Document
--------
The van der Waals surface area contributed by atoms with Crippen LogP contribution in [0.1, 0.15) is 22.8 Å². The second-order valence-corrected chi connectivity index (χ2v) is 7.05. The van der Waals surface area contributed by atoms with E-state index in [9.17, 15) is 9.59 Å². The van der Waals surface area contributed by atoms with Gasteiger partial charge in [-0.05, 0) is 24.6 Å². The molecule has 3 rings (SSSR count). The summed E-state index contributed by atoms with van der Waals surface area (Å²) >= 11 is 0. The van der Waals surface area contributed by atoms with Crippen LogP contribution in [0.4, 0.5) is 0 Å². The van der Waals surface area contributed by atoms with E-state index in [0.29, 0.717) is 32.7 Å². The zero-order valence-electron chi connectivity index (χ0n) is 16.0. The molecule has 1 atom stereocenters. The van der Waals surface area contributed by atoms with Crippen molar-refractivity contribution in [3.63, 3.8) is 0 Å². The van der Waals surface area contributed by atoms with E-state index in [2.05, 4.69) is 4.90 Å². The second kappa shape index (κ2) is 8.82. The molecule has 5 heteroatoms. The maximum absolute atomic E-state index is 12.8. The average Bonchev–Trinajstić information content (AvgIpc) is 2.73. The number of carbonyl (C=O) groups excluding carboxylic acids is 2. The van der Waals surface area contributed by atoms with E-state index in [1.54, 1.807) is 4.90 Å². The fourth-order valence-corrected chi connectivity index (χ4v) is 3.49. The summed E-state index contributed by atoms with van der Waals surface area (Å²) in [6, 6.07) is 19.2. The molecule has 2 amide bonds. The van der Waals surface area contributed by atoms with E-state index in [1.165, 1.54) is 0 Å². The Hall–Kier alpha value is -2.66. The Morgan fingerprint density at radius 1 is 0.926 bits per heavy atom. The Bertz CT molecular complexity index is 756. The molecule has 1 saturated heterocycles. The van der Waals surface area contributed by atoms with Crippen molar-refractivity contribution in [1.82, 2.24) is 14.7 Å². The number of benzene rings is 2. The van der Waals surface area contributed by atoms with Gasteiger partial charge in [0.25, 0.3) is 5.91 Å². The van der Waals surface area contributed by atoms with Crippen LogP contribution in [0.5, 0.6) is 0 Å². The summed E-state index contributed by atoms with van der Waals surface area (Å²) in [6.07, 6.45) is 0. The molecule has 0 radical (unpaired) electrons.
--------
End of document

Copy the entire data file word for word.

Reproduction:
The van der Waals surface area contributed by atoms with Crippen LogP contribution in [0.1, 0.15) is 22.8 Å². The second-order valence-corrected chi connectivity index (χ2v) is 7.05. The van der Waals surface area contributed by atoms with E-state index in [9.17, 15) is 9.59 Å². The van der Waals surface area contributed by atoms with Gasteiger partial charge in [-0.05, 0) is 24.6 Å². The molecule has 3 rings (SSSR count). The summed E-state index contributed by atoms with van der Waals surface area (Å²) >= 11 is 0. The van der Waals surface area contributed by atoms with Crippen LogP contribution in [0.4, 0.5) is 0 Å². The van der Waals surface area contributed by atoms with E-state index in [0.29, 0.717) is 32.7 Å². The zero-order valence-electron chi connectivity index (χ0n) is 16.0. The molecule has 1 atom stereocenters. The van der Waals surface area contributed by atoms with Crippen molar-refractivity contribution in [3.63, 3.8) is 0 Å². The van der Waals surface area contributed by atoms with E-state index in [2.05, 4.69) is 4.90 Å². The second kappa shape index (κ2) is 8.82. The molecule has 5 heteroatoms. The maximum absolute atomic E-state index is 12.8. The average Bonchev–Trinajstić information content (AvgIpc) is 2.73. The number of carbonyl (C=O) groups excluding carboxylic acids is 2. The van der Waals surface area contributed by atoms with E-state index in [1.54, 1.807) is 4.90 Å². The fourth-order valence-corrected chi connectivity index (χ4v) is 3.49. The summed E-state index contributed by atoms with van der Waals surface area (Å²) in [6, 6.07) is 19.2. The molecule has 2 amide bonds. The van der Waals surface area contributed by atoms with E-state index in [1.165, 1.54) is 0 Å². The Hall–Kier alpha value is -2.66. The Morgan fingerprint density at radius 1 is 0.926 bits per heavy atom. The Bertz CT molecular complexity index is 756. The molecule has 1 saturated heterocycles. The van der Waals surface area contributed by atoms with Crippen molar-refractivity contribution in [1.82, 2.24) is 14.7 Å². The number of benzene rings is 2. The van der Waals surface area contributed by atoms with Gasteiger partial charge in [0.25, 0.3) is 5.91 Å². The van der Waals surface area contributed by atoms with Crippen LogP contribution in [0.5, 0.6) is 0 Å². The summed E-state index contributed by atoms with van der Waals surface area (Å²) in [6.07, 6.45) is 0. The molecule has 0 radical (unpaired) electrons.